Tuesday, July 5, 2011

Mr. Boot

Have you ever been having a lovely time socializing when someone booted you into a tailspin? If so, while you were spiraling downward, did you catch yourself midair and realize that the object sticking out of your behind was actually a soft leather moccasin, so you asked for the other?

At May’s end, we threw a high-school graduation party for my daughter to celebrate the end of an epoch, the beginning of another—for Ivy as well as me. I’d looked forward to this day all Ivy’s life. We were blessed with good food, wonderful friends, an ex-husband, and Mr. Boot.

Mr. Boot is of failing health and aiming at gene therapy for his fix. A cigarette smoker since about 1961 and recent cigarillo puffer, his congestive heart failure and peripheral artery disease has steadily worsened. In years past, his lying-embedded-in-soft-skin Device that Injects a Cardio Kick (lessDICK) has on three different occasions shocked him as he fell toward the asphalt during tennis matches, scaring other players into the hospital.

For decades Mr. Boot has also enjoyed pot, made easier these days via marijuana’s legal, more lethal form that turns a cough into a lung-reversal procedure. But a deep inhale after lung expulsion draws them back into the chest cavity. (Another friend who smokes legal MMJ promised me he would quit after I mentioned his painful cough.)

So back to Mr. Boot. He seemed to be having a quiet, conversational time at the party talking with my ex, his former classmate, and meeting others. Eventually, though, I saw him move into the corner of the sofa, perhaps hoping he’d slip into the cracks. Soon after when I left the room, Mr. Boot slipped out of the house without a cough.

Upon my return and seeing neither him nor his car, I wondered if his premature ejection meant he had fallen ill—or worse. He could be going to play tennis. Researching, I didn’t find him between the sofa cushions, and his car hadn’t careened into the bush. My daughter said she saw him go outside to have a cigarette.

I immediately rang his number. No answer. I left a message for him to call me.

For four days, no call. No announcements in the obituaries. No word from his relatives. Had he really become debilitated or was he playing dead again? A couple weeks prior, he’d said, “Your number didn’t register on my iPhone.”

The more I stayed awake nights contemplating his vanishing act, the more memories I choked up, never swallowing again. In the 13 years of our acquaintance, he wouldn’t tell his longer-term galfriend that he spent time with me on Friday nights. I was treated like the paramour—by a single man. He’d toss chewed gum and lit cigarette butts out his car window. He could only perform on his guitar.

So on that fourth day I awakened rested, ready to tackle a procrastinated project: fixing my very large window blinds. This five-hour task was in the category of performing one’s own surgery without anesthesia, so when a friend of 25 years called to ask if I’d like to stroll around the Broadmoor Lake, I said yes, as long as he’d help me snap the blinds into place.

Within an hour, I was seeking solace, opening my guts to Ed about Mr. Boot. “He’s got you where he wants you,” Ed stated matter-of-factly.

“Where’s that?” I asked.

“He’s got you thinking about him. He’s got your attention,” without actually having to talk, I thought.

I realized that playing dead seemed most viable as Boot’s game of choice. He was really a zombie (pictured below). And just as Ed and I sat down in the hot sun to enjoy a cold brew, the clouds opened and a hailstorm of beeps pummeled my mobile phone—nine texts, six calls, plus two more at home, I later counted.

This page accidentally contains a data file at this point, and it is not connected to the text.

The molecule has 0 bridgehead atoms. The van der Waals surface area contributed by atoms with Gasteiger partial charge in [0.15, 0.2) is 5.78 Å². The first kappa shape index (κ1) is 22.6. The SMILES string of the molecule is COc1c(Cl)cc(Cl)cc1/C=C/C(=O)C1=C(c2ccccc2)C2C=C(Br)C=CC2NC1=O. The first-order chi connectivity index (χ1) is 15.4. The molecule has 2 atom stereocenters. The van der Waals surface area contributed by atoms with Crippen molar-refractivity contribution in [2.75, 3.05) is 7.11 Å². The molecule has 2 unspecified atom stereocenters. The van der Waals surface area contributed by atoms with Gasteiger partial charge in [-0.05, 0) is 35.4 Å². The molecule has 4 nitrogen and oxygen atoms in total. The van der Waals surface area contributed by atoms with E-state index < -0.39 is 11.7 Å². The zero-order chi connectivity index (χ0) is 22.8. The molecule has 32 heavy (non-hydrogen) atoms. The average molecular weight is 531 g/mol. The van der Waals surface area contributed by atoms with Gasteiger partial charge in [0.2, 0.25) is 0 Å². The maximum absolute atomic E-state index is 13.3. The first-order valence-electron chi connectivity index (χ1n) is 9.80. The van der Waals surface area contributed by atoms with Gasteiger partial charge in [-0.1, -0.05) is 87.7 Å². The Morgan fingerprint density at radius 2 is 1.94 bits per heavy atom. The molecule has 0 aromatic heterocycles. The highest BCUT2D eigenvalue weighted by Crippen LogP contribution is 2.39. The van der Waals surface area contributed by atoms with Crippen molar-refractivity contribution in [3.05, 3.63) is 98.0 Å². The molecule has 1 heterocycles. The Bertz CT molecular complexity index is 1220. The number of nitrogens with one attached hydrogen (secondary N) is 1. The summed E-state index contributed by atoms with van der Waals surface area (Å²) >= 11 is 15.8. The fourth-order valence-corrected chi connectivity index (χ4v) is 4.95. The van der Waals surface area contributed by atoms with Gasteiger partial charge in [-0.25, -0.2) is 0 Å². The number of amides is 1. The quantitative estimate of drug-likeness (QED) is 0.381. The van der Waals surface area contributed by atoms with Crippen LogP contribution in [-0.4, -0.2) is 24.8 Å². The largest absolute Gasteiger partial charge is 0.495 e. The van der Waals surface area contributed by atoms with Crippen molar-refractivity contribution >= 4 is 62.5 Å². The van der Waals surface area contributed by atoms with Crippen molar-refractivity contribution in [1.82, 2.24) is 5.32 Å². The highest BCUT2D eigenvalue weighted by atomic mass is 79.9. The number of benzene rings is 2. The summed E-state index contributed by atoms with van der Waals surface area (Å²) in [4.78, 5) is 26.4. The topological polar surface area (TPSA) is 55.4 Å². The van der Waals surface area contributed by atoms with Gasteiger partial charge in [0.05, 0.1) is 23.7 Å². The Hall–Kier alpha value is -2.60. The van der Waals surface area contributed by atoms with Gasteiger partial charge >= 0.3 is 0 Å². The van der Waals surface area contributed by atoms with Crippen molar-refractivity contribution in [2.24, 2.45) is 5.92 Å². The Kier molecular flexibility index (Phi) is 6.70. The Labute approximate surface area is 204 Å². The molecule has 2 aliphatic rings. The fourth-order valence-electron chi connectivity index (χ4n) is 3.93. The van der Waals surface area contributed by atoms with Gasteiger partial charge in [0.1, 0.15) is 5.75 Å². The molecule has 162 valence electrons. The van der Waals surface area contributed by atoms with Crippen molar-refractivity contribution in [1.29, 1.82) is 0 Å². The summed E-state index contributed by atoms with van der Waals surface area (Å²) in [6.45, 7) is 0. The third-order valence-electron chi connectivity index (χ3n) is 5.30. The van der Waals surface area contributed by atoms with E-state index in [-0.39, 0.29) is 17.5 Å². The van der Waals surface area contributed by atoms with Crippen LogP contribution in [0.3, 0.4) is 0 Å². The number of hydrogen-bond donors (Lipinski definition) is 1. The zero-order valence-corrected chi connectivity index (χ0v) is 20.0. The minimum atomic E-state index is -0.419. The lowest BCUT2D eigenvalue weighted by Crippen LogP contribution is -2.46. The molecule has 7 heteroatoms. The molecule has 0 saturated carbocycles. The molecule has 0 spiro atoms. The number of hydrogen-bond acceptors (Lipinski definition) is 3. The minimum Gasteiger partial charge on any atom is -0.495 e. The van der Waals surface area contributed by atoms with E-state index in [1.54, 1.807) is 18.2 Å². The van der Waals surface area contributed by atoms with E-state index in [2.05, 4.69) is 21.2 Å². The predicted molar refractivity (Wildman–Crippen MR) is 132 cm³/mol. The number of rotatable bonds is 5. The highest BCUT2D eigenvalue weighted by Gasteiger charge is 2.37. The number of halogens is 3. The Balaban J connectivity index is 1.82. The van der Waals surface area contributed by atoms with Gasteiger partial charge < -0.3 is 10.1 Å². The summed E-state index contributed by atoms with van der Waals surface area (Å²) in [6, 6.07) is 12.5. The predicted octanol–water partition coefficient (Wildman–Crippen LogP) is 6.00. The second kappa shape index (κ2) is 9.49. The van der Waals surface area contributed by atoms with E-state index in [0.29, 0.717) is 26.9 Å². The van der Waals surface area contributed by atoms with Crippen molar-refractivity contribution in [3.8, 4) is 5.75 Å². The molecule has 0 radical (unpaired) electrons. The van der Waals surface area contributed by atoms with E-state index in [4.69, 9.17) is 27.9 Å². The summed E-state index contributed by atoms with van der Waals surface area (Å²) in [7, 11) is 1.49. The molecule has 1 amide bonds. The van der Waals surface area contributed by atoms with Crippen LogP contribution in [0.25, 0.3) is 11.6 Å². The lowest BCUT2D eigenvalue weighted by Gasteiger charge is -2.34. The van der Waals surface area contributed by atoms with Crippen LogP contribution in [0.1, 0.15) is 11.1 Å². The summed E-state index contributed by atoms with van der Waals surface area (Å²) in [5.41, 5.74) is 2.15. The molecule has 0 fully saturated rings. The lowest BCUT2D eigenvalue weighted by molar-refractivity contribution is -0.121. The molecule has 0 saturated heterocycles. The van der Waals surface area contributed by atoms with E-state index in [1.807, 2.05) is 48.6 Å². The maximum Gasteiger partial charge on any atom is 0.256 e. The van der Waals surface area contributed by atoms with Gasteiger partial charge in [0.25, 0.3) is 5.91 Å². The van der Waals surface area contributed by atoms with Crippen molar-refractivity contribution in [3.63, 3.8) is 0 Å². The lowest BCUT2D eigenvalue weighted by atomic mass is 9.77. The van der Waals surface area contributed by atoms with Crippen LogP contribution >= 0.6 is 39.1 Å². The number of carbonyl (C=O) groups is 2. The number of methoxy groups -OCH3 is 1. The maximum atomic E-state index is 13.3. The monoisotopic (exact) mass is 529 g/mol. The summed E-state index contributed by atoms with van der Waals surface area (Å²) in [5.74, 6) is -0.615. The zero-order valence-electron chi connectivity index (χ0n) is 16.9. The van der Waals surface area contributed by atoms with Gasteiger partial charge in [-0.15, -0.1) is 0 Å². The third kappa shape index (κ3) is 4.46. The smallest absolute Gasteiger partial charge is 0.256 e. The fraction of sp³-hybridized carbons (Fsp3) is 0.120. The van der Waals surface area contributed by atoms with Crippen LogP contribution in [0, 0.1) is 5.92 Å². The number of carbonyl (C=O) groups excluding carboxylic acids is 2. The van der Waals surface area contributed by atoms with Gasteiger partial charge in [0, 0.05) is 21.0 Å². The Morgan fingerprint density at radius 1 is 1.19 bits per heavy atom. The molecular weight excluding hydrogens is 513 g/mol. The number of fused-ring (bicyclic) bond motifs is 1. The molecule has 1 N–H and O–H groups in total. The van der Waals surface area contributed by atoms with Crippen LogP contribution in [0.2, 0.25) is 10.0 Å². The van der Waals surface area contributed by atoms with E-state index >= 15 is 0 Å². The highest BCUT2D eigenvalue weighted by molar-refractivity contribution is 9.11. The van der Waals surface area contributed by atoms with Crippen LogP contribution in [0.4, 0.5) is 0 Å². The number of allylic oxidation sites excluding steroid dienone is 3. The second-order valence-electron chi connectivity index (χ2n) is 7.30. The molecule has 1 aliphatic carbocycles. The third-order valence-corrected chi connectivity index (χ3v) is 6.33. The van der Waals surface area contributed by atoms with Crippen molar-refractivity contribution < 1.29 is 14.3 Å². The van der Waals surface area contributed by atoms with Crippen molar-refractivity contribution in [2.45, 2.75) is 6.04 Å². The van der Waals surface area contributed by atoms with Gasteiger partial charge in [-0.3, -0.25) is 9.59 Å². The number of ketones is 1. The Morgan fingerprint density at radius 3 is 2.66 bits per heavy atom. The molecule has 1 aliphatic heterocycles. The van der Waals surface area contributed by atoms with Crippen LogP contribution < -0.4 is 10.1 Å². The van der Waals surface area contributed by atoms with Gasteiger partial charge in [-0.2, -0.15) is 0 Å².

The departed’s feeble fingers finally pushed, pressed, and punished. Suddenly I became the only person Mr. Zombie wanted to talk to, and just when I was enjoying his silence. Why is it when someone wants to talk, he expects you to be ready and willing?

“Good beer! Refreshing. Lovely view.” I thanked Ed for being nonjudgmental through 25 years of friendship and my two marriages—one legal, one lethal.

At five o’clock we headed home, where Ed checkmated me three times. I steered him where I could win, outside into my backyard’s silence. Eyes closed, relaxed, I sensed a peeping presence. As I opened my eyes, there stood Mr. Zombie back from the dead, gazing accusingly, if not defeated in a small, weak way.

He was ready to talk but obviously not to listen. He coughed.

After realizing that the friend sitting with me was alive, Zombie man spewed pieces of his hardened heart toward me, missing every time, then he stomped to the front of my house and happened upon my daughter returning home. Blessed with a receptive audience, Zombie retched chunks of vile about all of my qualities from his dead perspective. She, in her teenage emotional tumult, swallowed his entire vomitous mass.

Feeling empowered because Zombie man had become her hate buddy and they shared a common enemy, she moved into her dad’s house and I haven’t seen her since.

Every opening creates space for something to take its place, hopefully something better. I love my daughter more than anyone and have given her 19 years of education, support, safety, love, and my life. She, I miss.

Filling the space left empty are focus, stability, peace, and people I’ve not seen nor really known well in my 26 Colorado years. I’m growing, sewing, reading, writing, and enjoying an adult life.

The morals of this story:

• If a person sees an imperfection and criticizes you, especially to your children, waste no time and excuse him or her from your presence.

• Enjoy life with those who like you.

God is good. There are plenty of wonderful people to share time and a cold beer with on a hot day. Ahh.

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